Growing up in suburban West Chicago, my father had a huge backyard garden. He proudly grew a variety of hot peppers, tomatoes, cucumbers, zucchini and anything else that would sprout. My favorite was corn, which we would patiently have to wait for until late summer.
While we waited for harvest time, my mother would take advantage of the fresh green corn leaves to make tamales amarillos, or yellow tamales. That is what they are called in Jalisco, Mexico, which is where my parents were born. I always found it ironic since the leaves are bright green. I would later find out that other Mexican states like Michoacán call them Corundas.
My mother would make a semi-sweet version of Corundas de Elote, or she would make a more savory kind that were filled with refried beans. Both are equally delicious, depending on your mood. Either way, they are best accompanied by fresh sour cream and or salsa.
Recently, I went to visit my parents' hometown of Tamazula, Jalisco. My mother's sister, Josefina Contreras Del Toro still lives there. My Tía Pina, as I affectionately call her, is a bit of a local celebrity in Tamazula. She used to give cooking lessons in town and has even published two recipe books.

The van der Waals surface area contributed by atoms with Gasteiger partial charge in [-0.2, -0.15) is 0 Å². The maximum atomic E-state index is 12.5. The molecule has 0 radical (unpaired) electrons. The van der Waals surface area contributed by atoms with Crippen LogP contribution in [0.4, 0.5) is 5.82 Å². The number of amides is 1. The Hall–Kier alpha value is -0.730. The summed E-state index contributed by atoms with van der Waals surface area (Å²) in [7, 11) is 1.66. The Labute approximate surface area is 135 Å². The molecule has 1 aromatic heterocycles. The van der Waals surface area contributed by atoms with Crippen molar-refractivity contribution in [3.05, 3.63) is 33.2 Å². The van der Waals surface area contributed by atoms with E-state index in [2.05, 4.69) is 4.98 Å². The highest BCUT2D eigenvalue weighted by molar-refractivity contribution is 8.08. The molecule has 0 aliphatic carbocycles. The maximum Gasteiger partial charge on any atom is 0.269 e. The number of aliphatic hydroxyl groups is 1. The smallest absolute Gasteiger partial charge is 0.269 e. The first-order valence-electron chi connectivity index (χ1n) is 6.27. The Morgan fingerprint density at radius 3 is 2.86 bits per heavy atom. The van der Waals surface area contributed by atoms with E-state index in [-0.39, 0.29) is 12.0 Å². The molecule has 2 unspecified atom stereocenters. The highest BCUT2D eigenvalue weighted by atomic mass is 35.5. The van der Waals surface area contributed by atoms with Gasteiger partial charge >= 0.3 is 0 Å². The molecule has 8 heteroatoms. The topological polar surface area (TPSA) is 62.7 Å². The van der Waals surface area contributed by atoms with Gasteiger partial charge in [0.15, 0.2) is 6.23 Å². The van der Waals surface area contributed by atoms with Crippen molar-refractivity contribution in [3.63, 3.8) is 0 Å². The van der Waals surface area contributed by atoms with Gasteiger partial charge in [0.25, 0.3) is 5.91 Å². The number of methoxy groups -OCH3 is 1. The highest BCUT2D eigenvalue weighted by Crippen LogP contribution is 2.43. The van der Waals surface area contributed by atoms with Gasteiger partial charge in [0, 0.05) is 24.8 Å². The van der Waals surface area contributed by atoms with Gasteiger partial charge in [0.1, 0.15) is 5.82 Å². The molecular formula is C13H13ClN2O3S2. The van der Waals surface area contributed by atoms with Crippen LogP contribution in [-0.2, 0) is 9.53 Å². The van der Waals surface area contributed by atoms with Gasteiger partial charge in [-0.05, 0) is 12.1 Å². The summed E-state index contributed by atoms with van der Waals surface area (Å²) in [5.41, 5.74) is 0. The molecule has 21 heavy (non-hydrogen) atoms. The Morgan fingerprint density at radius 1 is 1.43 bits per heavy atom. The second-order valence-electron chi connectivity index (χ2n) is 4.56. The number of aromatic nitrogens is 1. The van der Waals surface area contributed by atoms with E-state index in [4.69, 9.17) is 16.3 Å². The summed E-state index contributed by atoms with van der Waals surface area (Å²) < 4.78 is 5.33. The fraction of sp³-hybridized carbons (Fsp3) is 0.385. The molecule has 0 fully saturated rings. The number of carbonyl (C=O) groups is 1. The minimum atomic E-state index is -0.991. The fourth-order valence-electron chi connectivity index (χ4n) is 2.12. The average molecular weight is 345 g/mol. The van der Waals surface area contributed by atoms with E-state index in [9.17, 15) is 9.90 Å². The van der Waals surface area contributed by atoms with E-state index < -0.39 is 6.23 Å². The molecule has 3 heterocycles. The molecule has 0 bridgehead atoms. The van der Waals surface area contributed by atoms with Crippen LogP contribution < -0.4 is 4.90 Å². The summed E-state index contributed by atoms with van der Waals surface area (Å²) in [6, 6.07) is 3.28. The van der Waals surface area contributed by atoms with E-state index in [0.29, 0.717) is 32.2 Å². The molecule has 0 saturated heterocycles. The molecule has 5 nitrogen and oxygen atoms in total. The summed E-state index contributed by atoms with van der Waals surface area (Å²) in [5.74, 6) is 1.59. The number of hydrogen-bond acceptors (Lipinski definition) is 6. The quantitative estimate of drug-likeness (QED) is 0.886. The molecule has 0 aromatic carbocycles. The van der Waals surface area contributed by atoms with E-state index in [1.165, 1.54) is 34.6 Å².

While at her home, I helped her and her husband, Raymundo Del Toro make refried bean-filled corundas. They happened to have black nixtamal on hand, and had it ground into masa.
She then mixed manteca or lard into the masa. Yes, that's lard but it's what makes them delicious. Tía Pina also likes to add a little tequesquite which is a kind of mineral salt. She says it's a secret she learned in order to make the masa extra spongy.
Once the masa is ready to go she takes a clean moist towel and spreads masa over it. Tía Pina then spreads a layer of the beans over the masa. Eventually she uses a jelly-roll technique with the towel to make it easier to slice.
Tía Pina then takes the slices and molds them into a fist-size balls. You then wrap them in corn leaves, steam them in pot as you would regular tamales and you have Corundas.